Building Peace: The United Nations' Role in the Post-Conflict State

Article excerpt

GEORGE E. MOOSE is adjunct professor in International Practice at the Elliott School of International Affairs at George Washington University. He has served as US Assistant Secretary of State for African Affairs and US Permanent Representative to the European Office of the United Nations.

The new Peacebuilding Commission created within the United Nations states as its main objective: "to reinforce the UN's conflict resolution function, with a strong post-conflict feature to help prevent countries or regions from relapsing into war." Do you believe that there was a legitimate need for the creation of a new administrative body for building peace, and if so, why?

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I have come to the conclusion that a new management structure was needed within the UN system, with a mandate to draw upon and coordinate the activities of various elements and agencies. It begs the question of what kinds of inputs are needed for a credible and viable peacebuilding operation. The fact is that, depending on the situation, countries emerging from conflict need a range of services, from providing basic humanitarian assistance to aiding people who are coming out of conflict, to helping refugees and displaced persons get back to their homes and resettle, to providing some minimum security. "Security" refers not only to military security, but also to the kinds of basic civil security that one expects in a city--for example, a police force that controls both post-conflict violence and simple crime.

In addition to a police component, a justice component is necessary. There is no point in arresting suspects if there is no judicial system in place to adjudicate whether they are innocent or guilty--which is a major problem. For example, after the conflict in Rwanda, the government felt obliged to arrest people who were accused of participating in the genocide. At one point, more than 125,000 people had been incarcerated in prisons that were not intended to hold that many people. But there was not yet a functioning judicial system to determine guilt or innocence, or even whether those people should be held. There are other necessary requirements such as supplying assistance for reconstruction and development and establishing a system to monitor this process. All of these things are done by different agencies of the United Nations, and trying to figure out how to coordinate them and who will coordinate them has been a real challenge.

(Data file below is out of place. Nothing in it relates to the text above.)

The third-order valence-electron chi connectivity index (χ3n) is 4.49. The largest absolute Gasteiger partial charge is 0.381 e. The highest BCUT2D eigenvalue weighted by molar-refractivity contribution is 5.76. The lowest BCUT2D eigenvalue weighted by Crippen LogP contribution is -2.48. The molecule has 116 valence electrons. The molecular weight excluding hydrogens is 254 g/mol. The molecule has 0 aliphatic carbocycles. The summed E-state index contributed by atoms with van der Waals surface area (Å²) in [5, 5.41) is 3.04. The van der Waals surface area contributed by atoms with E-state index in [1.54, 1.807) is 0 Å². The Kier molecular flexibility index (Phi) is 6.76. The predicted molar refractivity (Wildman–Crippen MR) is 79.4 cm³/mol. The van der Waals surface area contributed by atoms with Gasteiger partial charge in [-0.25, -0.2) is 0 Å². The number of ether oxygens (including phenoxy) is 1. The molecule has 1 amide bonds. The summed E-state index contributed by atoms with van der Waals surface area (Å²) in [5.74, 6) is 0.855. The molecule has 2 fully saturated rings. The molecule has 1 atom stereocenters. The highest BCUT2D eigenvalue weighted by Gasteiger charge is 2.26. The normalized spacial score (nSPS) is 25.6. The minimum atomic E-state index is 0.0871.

What are the necessary preconditions for the Peacebuilding Commission to achieve its goals, and are these conditions being met?

The Peacebuilding Commission is really designed to assume a role once peace has been re-established. However, it is important to understand that there has to be continuity. One does not have peacekeeping one day and peacebuilding the next. The purpose of the Peacebuilding Commission is to make the transition from peacekeeping to peacebuilding one in which there is continuity, because that has been the missing piece in most of our efforts. What we still lack today is sufficient capacity in numbers of peacekeepers, structures to support them, and the ability to deploy them rapidly to respond to urgent situations like Rwanda. Since Rwanda, there have been several efforts to build greater capacity. One of the commitments that came out of the Gleneagles G8 Summit was to train 25,000 African peacekeepers, which is a laudable commitment.

However, we have been extremely slow in actually accomplishing what we set out to do. In the 1990s Rwanda demonstrated the need for more capacity, more country involvement, better forces able and willing to participate in peacekeeping, and an environment in which forces could exercise together. This would ensure that forces would have the experience necessary to effectively handle the peacekeeping situation they are presented with. My disappointment is that we have not been able to do more of that sooner. …

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